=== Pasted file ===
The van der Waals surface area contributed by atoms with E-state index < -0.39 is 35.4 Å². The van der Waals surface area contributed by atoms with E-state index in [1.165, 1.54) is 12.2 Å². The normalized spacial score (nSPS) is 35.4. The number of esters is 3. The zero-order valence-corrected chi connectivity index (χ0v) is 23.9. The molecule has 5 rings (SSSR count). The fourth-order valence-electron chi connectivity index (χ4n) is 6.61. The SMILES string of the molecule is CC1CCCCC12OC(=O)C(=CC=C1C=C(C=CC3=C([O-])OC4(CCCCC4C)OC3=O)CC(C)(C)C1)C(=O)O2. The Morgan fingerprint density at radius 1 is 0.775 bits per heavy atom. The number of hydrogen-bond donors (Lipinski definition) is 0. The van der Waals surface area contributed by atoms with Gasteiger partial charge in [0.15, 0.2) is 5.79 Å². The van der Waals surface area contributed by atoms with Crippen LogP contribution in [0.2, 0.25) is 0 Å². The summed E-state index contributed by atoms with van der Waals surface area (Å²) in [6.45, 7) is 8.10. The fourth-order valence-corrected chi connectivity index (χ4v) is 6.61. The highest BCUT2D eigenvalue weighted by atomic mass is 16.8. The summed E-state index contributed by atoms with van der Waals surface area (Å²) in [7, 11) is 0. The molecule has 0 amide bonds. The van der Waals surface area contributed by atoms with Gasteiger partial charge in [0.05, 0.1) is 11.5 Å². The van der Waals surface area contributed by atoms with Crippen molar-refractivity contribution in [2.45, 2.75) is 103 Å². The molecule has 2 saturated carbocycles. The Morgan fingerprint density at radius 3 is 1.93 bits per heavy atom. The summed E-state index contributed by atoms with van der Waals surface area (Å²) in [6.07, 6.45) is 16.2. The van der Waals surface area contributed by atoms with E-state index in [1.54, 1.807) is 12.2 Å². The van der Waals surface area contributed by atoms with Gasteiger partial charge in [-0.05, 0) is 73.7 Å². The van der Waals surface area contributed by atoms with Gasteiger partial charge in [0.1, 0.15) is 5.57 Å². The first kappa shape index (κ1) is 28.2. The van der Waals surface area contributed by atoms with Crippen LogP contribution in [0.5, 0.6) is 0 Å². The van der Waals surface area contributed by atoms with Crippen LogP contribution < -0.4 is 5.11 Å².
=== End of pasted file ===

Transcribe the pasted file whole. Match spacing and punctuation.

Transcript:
The van der Waals surface area contributed by atoms with E-state index < -0.39 is 35.4 Å². The van der Waals surface area contributed by atoms with E-state index in [1.165, 1.54) is 12.2 Å². The normalized spacial score (nSPS) is 35.4. The number of esters is 3. The zero-order valence-corrected chi connectivity index (χ0v) is 23.9. The molecule has 5 rings (SSSR count). The fourth-order valence-electron chi connectivity index (χ4n) is 6.61. The SMILES string of the molecule is CC1CCCCC12OC(=O)C(=CC=C1C=C(C=CC3=C([O-])OC4(CCCCC4C)OC3=O)CC(C)(C)C1)C(=O)O2. The Morgan fingerprint density at radius 1 is 0.775 bits per heavy atom. The number of hydrogen-bond donors (Lipinski definition) is 0. The van der Waals surface area contributed by atoms with Gasteiger partial charge in [0.15, 0.2) is 5.79 Å². The van der Waals surface area contributed by atoms with Crippen LogP contribution in [0.2, 0.25) is 0 Å². The summed E-state index contributed by atoms with van der Waals surface area (Å²) in [6.45, 7) is 8.10. The fourth-order valence-corrected chi connectivity index (χ4v) is 6.61. The highest BCUT2D eigenvalue weighted by atomic mass is 16.8. The summed E-state index contributed by atoms with van der Waals surface area (Å²) in [7, 11) is 0. The molecule has 0 amide bonds. The van der Waals surface area contributed by atoms with Gasteiger partial charge in [0.05, 0.1) is 11.5 Å². The van der Waals surface area contributed by atoms with Crippen molar-refractivity contribution in [2.45, 2.75) is 103 Å². The molecule has 2 saturated carbocycles. The Morgan fingerprint density at radius 3 is 1.93 bits per heavy atom. The summed E-state index contributed by atoms with van der Waals surface area (Å²) in [6.07, 6.45) is 16.2. The van der Waals surface area contributed by atoms with E-state index in [1.54, 1.807) is 12.2 Å². The van der Waals surface area contributed by atoms with Gasteiger partial charge in [-0.05, 0) is 73.7 Å². The van der Waals surface area contributed by atoms with Gasteiger partial charge in [0.1, 0.15) is 5.57 Å². The first kappa shape index (κ1) is 28.2. The van der Waals surface area contributed by atoms with Crippen LogP contribution in [0.5, 0.6) is 0 Å². The van der Waals surface area contributed by atoms with Crippen LogP contribution < -0.4 is 5.11 Å².